The EU will never recover from its Ukraine shame

It was easy to forget Germany and France’s behaviour when Putin was losing. Now he may be winning, it is a total outrage

Camilla Tominey


President Macron and Chancellor Scholz during a press conference

Olaf Scholz was at Davos this week, insisting that Ukraine must win the war against Russia. Describing the invasion of February 24 as a “thunderbolt”, the German Chancellor told the World Economic Forum: “We cannot allow Putin to win his war, and I firmly believe that he will not win it.

“He has failed to meet any of his strategic goals. Russia capturing all of Ukraine seems less likely now than it did at the start of the war, thanks not least to the remarkable defensive actions fought by the Ukrainian army and the European population.”

Well, some Europeans more than others, Olaf. 

Only two days earlier, Poland had accused Germany of breaking its word on an agreement to supply Warsaw with new tanks as compensation for Polish deliveries of Soviet-era tanks to Ukraine. The “Ringtausch” swap scheme should have seen eastern Nato partners supply the Ukrainian army with T-72s in exchange for modern Western tanks like the Leopard from German manufacturers. 

Yet Polish President Andrzej Duda this week told German news outlet Welt that Berlin had “not fulfilled this promise,” as a German defence minister admitted: “There is still a bit of work ahead of us.” 

As ever, the German response to this crisis has proved as nimble as the filing of Boris Becker’s tax returns. So much for being the most efficient nation on earth. 

More than three months on from the invasion, and despite leading Europe’s largest economy, Scholz still has not travelled to Kyiv, arguing that he had already gone in early February and would not go again “for a quick in and out with a photoshoot”.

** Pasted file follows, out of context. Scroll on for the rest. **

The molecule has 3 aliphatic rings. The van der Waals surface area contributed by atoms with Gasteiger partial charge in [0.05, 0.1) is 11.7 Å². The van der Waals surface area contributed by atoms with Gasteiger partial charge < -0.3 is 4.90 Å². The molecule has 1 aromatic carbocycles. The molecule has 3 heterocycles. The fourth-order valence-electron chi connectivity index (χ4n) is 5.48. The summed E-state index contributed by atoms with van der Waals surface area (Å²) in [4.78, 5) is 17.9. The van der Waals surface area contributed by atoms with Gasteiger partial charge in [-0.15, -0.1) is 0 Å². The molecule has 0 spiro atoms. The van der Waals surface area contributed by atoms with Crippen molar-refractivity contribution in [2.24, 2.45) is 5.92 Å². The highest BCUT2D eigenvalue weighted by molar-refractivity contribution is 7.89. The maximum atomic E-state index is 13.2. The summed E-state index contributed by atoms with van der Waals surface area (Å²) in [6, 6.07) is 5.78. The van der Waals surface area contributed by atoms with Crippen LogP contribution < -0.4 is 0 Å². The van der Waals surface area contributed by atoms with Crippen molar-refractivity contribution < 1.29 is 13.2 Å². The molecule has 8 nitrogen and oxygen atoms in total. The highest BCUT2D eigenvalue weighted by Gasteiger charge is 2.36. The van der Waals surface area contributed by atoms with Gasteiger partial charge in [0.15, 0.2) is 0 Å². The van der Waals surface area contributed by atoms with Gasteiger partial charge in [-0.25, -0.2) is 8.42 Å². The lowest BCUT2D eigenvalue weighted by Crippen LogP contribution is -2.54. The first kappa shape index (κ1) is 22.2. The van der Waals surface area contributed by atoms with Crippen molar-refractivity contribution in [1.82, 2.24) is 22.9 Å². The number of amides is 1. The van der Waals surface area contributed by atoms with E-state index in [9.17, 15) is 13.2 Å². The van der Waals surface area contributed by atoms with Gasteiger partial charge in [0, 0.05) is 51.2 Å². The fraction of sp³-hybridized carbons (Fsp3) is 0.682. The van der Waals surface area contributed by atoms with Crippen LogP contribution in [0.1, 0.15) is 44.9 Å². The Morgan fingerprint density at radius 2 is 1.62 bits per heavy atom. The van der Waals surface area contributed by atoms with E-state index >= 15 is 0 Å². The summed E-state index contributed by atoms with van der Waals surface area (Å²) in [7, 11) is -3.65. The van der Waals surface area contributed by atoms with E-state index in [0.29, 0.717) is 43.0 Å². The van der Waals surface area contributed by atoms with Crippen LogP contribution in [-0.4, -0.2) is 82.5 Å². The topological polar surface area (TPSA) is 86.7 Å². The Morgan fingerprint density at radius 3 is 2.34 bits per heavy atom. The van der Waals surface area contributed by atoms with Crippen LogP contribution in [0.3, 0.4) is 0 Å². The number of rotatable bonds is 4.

Yet the truth of the matter seems to be that the former young socialist is still rather childishly smarting from Ukraine’s decision not to welcome German President Frank-Walter Steinmeier because of his previously soft stance on Russia.

When Steinmeier was Russophile Gerhard Schröder’s chief of staff, and later foreign minister under Angela Merkel, he was one of the key figures pursuing close energy ties with Vladimir Putin. Photographs of him warmly greeting Russian foreign minister Sergei Lavrov now haunt him almost as much as his deluded attempts to discuss democracy and human rights with Lavrov’s despotic boss.

Despite all this, Scholz still tried to argue it was not an acceptable way to treat the president of “a country that provides so much military assistance, so much financial assistance, that is needed when it comes to the security guarantees that are important for Ukraine in the future.”

Ukraine’s outspoken ambassador in Berlin, Andrij Melnyk, responded by calling Scholz’s snub not very statesmanlike, adding that he had acted like a “sulky liver sausage”.

“This is about the most brutal war of extermination since the Nazi invasion of Ukraine, it’s not kindergarten,” he said. Quite.

As Polish Prime Minister Mateusz Morawiecki pointed out this week: “There is nothing better than visiting the capital of the fighting nation to realise the seriousness of the situation, to get a sense of the importance of all that is happening there.”

While Germany should be congratulated for finally pledging to spend more than 2 per cent of GDP on defence, let us not forget the shame of the EU’s woeful response to this crisis.

Despite spending decades freebasing Russian oil and gas, the bloc is still dragging its feet on a gas embargo while some leaders have been Kissinger-esque in their evident desire for a deal with Putin – even one that could involve Ukraine giving up territory.

That’s not leadership, it is appeasement, which President Zelensky rightly said on Thursday had the whiff of 1938 and Munich.

Yet still we have to endure the “follow back, pro-European” brigade having a go at Britain, bleating on about our reputation having been irreversibly damaged by Brexit, seemingly oblivious to the fact that their beloved Brussels is still struggling to find its way out of Putin’s top pocket.

It was not long ago that Germany was blocking arms exports to Ukraine while EU leaders were pushing for ceasefires based on concessions of vast swathes of the so-called “breadbasket” of Europe.